We had some real fun here thanks to my wife’s creativity. We wanted something old looking but didn’t want to haul the drum sander up stairs and go through refinishing 300 SF of flooring.
To start, I pulled out the old 1×4 floor boards throughout and brought them back to my shop for future salvage projects. They were just too chippy and full of gaps to work for a little boy’s room.
I then put down 3/4″ Advantech subfloor and had a lot of work to level out the floors throughout the attic. Next was laying down an acoustic underlayment so that we wouldn’t be disturbed by the heavy footsteps of our boys.
Then came the finish floor which was the creative part! I bought 1×8 select yellow pine, tongue and groove siding and laid it down upside down so that it looked like regular flooring. This was MUCH cheaper than buying pine flooring this size and is a little more rustic in appearance which is what we were going for.
The floors were finished with a very cool and very simple finishing process that made them look antique and distressed. I documented the process in How To: Make Distressed Wood Floors.
We followed the same cabinet design for the bathroom, doing a shaker style vanity topped with a piece of soapstone I got at the Habitat for Humanity ReStore for $10!
The sink was a challenge to find one small enough to fit, but luckily IKEA had what we needed and we found a great faucet there to boot.
Then there was a the toilet…I hated dealing with this sinking toilet! The drain line for the toilet was going to make us potentially raise all the floors up about 6 inches which was not possible because of the headroom problem in an attic.
We searched and searched for solution and then my plumber had a moment of brilliance. He suggested a rear discharge toilet which I had never heard of, but apparently they are popular in Europe. Instead of the drain line coming out the bottom, it shoots the waste out the backside about 8 inches high so we would have room to run the drain line without raising the floors or putting the toilet on a huge platform.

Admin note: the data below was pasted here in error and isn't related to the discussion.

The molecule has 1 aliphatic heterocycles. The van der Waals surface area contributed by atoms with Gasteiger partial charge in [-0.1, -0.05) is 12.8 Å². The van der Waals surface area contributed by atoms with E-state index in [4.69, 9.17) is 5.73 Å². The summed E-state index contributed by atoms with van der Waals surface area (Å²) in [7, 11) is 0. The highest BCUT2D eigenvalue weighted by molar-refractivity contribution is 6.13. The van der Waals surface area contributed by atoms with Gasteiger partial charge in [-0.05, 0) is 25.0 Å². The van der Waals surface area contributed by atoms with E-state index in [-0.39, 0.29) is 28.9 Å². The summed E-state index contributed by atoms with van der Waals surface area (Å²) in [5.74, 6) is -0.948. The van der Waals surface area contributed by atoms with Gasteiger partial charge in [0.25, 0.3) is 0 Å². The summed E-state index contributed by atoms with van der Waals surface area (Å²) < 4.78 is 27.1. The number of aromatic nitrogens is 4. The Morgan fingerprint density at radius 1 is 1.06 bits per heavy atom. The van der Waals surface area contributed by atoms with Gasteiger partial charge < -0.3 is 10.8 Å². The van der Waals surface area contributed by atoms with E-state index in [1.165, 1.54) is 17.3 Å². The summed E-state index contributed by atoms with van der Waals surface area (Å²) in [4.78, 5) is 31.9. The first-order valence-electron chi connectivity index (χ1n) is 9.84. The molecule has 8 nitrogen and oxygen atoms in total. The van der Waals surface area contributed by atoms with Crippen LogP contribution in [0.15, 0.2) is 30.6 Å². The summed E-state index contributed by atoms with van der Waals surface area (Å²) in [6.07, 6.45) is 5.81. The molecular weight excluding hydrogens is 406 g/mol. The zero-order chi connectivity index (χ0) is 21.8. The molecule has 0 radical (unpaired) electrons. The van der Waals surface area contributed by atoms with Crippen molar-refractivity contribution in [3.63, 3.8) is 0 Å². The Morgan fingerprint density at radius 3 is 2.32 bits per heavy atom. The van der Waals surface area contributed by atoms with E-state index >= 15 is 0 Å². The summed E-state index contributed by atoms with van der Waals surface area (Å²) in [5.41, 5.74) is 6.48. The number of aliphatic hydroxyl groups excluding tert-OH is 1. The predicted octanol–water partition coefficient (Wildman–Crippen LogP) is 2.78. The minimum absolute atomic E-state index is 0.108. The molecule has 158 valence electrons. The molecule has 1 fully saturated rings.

We finished the little bath off with a mirror and knobs from Hobby Lobby again.
There were a lot of little things we added, like a room width window seat which looks like it was on purpose, but is really there to allow for the duct work for the HVAC.
We also added a chalk board door to access the mechanicals installed in the attic so that nothing is trapped behind the walls. The door adds a little whimsy to what would otherwise be a boring utilitarian door.
We also created two more doors to the storage portion of the attic outside of the boys main play area. Since these doors access the unconditioned attic, I struggled with a way to make them air tight.
I settled on a inexpensive option that worked great! Since the doors aren’t accessed often I installed Indow sleep panels in the openings. Indow are meant to be installed in windows, but they work perfect here because they form almost a perfect airtight seal. Read more about them in my post 3 Reasons I Chose Indow Windows.
To keep the room warm in the winter and cool in the summer, we installed a mini-split system. For small additions these work great and cost very little to add. We only spent about $850 total for the unit and installation costs.
The End Result
The project cost us just over $10,000 and that is with me doing most of the work for free. But it left us with a great room for our boys to grow into over the years.
The room is cozy and bright and full of space to run and set up sprawling train sets. We were able to turn an empty space into an extra 320 SF of play and sleep space with a vintage feel that adds a lot more value to our home than the $10,000 we put into it, and you can do the same.
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I love old houses, working with my hands, and teaching others the excitment of doing it yourself! Everything is teachable if you only give it the chance.